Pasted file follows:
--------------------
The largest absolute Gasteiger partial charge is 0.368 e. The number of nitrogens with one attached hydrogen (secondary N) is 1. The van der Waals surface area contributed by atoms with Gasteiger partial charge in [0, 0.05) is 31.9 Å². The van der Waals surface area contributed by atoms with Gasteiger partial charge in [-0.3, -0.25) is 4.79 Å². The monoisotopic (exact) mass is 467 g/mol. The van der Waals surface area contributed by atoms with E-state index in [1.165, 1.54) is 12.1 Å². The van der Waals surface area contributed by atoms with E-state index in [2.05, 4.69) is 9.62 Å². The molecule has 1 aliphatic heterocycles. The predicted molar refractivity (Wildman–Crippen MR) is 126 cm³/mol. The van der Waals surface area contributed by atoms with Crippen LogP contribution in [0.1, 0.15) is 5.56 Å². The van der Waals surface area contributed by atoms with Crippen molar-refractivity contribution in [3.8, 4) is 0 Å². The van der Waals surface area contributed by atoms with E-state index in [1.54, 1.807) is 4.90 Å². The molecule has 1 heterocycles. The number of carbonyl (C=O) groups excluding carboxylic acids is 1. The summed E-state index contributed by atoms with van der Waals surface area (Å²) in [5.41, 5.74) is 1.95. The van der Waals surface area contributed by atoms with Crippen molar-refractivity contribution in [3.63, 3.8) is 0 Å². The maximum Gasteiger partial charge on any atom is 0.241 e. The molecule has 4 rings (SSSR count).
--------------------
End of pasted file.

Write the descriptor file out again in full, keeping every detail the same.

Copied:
The largest absolute Gasteiger partial charge is 0.368 e. The number of nitrogens with one attached hydrogen (secondary N) is 1. The van der Waals surface area contributed by atoms with Gasteiger partial charge in [0, 0.05) is 31.9 Å². The van der Waals surface area contributed by atoms with Gasteiger partial charge in [-0.3, -0.25) is 4.79 Å². The monoisotopic (exact) mass is 467 g/mol. The van der Waals surface area contributed by atoms with E-state index in [1.165, 1.54) is 12.1 Å². The van der Waals surface area contributed by atoms with E-state index in [2.05, 4.69) is 9.62 Å². The molecule has 1 aliphatic heterocycles. The predicted molar refractivity (Wildman–Crippen MR) is 126 cm³/mol. The van der Waals surface area contributed by atoms with Crippen LogP contribution in [0.1, 0.15) is 5.56 Å². The van der Waals surface area contributed by atoms with Crippen molar-refractivity contribution in [3.8, 4) is 0 Å². The van der Waals surface area contributed by atoms with E-state index in [1.54, 1.807) is 4.90 Å². The molecule has 1 heterocycles. The number of carbonyl (C=O) groups excluding carboxylic acids is 1. The summed E-state index contributed by atoms with van der Waals surface area (Å²) in [5.41, 5.74) is 1.95. The van der Waals surface area contributed by atoms with Crippen molar-refractivity contribution in [3.63, 3.8) is 0 Å². The maximum Gasteiger partial charge on any atom is 0.241 e. The molecule has 4 rings (SSSR count).